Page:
Where the Sidewalk Ends (Preminger, 1950)
This review contains slight spoilers.
While I could have done without the ‘I have to overcome my daddy issues’ thematic approach, overall this is a very nice cop-with-an-attitude noir. We’re treated to a protagonist wrestling with deception and the guilt that results. As a man who has had no problem in the past crossing the line of justice to ensure bad men get their deserved punishments, when he accidentally kills an innocent man, he quickly covers up to save face. From here, not only does his cover-up become more of a mess than he imagined, his inner turmoil does as well. Additionally, the web of lies and guilt only become stickier when he starts to fall in love.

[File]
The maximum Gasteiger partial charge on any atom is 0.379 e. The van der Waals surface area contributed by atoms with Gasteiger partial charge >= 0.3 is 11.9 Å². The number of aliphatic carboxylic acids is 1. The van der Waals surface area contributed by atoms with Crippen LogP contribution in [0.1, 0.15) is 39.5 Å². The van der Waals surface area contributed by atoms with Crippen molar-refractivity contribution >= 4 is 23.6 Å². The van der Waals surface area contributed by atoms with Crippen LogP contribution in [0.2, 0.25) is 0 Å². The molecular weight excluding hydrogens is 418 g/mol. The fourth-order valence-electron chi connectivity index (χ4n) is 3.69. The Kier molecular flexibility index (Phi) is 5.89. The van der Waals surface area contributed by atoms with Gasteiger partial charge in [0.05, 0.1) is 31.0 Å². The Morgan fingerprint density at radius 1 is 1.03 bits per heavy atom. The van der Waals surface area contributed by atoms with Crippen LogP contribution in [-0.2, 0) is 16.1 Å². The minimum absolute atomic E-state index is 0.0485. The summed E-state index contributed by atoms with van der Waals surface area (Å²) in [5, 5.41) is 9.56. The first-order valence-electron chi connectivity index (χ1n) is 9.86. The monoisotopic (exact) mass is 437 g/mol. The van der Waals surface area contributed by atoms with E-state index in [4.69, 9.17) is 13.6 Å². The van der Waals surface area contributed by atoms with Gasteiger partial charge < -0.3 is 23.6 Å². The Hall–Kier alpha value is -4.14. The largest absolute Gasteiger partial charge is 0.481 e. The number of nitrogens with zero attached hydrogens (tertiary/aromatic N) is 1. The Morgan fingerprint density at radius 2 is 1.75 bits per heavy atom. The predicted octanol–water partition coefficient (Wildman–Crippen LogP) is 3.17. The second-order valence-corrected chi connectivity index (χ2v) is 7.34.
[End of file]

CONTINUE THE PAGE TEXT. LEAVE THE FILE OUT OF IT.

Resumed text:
You can see the man start to unravel under the pressure of so many enormous burdens. He can’t sleep; his decision-making is poor; he begins hurting those closest to him. So when he comes to a conclusion that finally brings him inner peace (during a scene set at night, in a dimly lit quiet room), despite its shocking nature, you can’t help but breathe a sigh of relief for him. Unfortunately, Preminger wasn’t allowed to or didn’t have the guts to follow through with the dark finale, which makes for an awful last scene. Regardless, it’s an interesting examination into the mind of the guilt-ridden. 8/10